- Even after scientific papers are retracted, hundreds of studies cite them as evidence.
- Roughly four retractions occur per 10,000 publications, mostly in medicine, life sciences, and chemistry journals.
- Journals should implement control measures that block the publication of papers that cite retracted papers.
Andrew Wakefield’s 1998 study linking vaccines with autism was riddled with holes. All 12 children involved were handpicked, which is antithetical to clinical research. The now-deregistered physician falsified results. Wakefield used microscopic-level stains to make his case; a more reliable molecular method found no evidence of a link between vaccines and autism.
Add to this the fact that parents of study subjects, some with their own agendas (such as litigation), kept changing the timeline of their child’s conditions. During all this time when Wakefield was raging against the vaccine, he filed for two patents on single measles shots. It was a money play from day one.
Twenty-three years later, the vaccine-autism myth remains in circulation despite decades of contrary evidence. Six years after the study was published, 10 of the 13 authors of their paper retracted their findings. It took The Lancet a few more years; in 2010 the publication finally retracted the paper. Journalist Brian Deer documented Wakefield’s scam for years. Still, the lie persists.
Science’s replication crisis is well-known. But the research community is suffering from another serious problem, one ill-fated for the social media age: the retraction crisis.
As science journalist (and former marine biologist) Fanni Daniella Szakal recently pointed out, retracted papers are still being cited and used as gospel even when—sometimes it seems especially when—data are intentionally fabricated. Currently, roughly four retractions occur per 10,000 publications, with the highest percentages being in medicine, life sciences, and chemistry journals.
That overall number might not seem high yet those retracted studies have an outsized influence. Wakefield claiming the MMR vaccine causes autism as a ruse to patent his own vaccine is the most infamous example, but there are others.
- A 2005 paper touting omega-3 polyunsaturated fatty acids as having anti-inflammatory effects was retracted in 2008 after it was discovered that one author intentionally falsified data. After 2008, however, 96 percent of papers that cited the study never mentioned that it had been retracted.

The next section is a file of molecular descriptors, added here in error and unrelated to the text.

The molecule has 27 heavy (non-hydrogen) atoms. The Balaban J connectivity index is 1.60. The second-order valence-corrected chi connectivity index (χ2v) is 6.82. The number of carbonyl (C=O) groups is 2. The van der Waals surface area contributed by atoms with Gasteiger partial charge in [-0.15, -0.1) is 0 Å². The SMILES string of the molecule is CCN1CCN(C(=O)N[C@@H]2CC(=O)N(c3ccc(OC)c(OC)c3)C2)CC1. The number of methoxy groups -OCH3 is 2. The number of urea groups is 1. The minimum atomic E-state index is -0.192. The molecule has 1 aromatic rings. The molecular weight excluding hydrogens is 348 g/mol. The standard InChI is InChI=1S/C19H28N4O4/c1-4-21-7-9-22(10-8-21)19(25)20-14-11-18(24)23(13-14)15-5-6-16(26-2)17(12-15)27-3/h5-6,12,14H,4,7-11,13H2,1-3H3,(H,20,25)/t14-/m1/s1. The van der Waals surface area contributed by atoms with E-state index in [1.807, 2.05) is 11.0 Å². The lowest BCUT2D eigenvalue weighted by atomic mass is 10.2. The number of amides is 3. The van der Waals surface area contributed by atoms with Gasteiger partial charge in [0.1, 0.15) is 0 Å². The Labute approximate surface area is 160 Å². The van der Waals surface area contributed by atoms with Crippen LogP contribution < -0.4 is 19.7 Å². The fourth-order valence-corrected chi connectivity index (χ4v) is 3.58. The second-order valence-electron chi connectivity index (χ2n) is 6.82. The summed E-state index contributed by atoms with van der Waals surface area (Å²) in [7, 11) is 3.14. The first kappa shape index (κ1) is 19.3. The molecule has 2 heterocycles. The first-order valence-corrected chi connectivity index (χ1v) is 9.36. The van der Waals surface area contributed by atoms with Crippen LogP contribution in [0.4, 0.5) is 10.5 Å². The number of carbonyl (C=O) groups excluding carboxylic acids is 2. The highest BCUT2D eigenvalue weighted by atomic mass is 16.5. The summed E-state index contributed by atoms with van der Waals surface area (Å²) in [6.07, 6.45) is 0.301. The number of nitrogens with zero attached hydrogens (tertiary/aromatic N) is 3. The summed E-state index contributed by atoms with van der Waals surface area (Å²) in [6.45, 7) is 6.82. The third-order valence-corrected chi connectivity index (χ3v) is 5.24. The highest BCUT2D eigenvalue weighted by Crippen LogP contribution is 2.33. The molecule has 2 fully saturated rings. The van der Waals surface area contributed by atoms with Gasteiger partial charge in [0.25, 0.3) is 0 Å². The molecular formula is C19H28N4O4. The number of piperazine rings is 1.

- German anesthesiologist Joachim Boldt has a whopping 103 retractions credited to his name. Considered the greatest fraud in medicine since Wakefield, his studies, including influential work on the role of hydroxyethyl starch, continues to be cited today.
- Two COVID-19 studies published in reputable journals were retracted after their findings were deemed to be suspect. The researchers relied on a combination of big data and AI to replace randomized controlled clinical trials, leading to false results. Still, the retracted papers were cited in other prestigious journals and have been, in part, seized upon by anti-vaxxers that point to a nefarious medical industry trying to confuse us with conflicting evidence.
As Szakal notes, a solid grasp of science matters considering research drives policy and healthcare decisions. We can’t possibly expect every paper to get it right, but unfortunately, we also have to factor in biased researchers pushing forward their agendas. While the publication of such research is troublesome, Szakal takes particular issue with the authors and publications that continue to cite them after they’ve been retracted.
More than just a critique, however, Szakal suggests a path forward.
“In each and every publication, author guidelines should include that the author is needed to check all citations for possible retractions. Today numerous citation software are available to do this with ease; such as Zotero, scite.ai, and RedacTek alert users for any retracted papers in the reference list. As well as more care from authors, preventing post-retraction citations is a responsibility of publishers too. Along with double-checking the reference list of papers to be published, they should also make sure that retraction notices appear on all platforms where the study is available.”
The past year has proven how dangerous scientific misinformation (and, even more disturbingly, disinformation) is to public health measures. The frantic urgency of social media platforms and the speed with which we consume headlines without reading articles makes teaching good science even more daunting. At the very least, we need the gatekeepers to take more responsibility for their publication process. Being the first to break bad science is way more socially damaging than being the tenth to publish science worth repeating.
Stay in touch with Derek on Twitter and Facebook. His most recent book is “Hero’s Dose: The Case For Psychedelics in Ritual and Therapy.”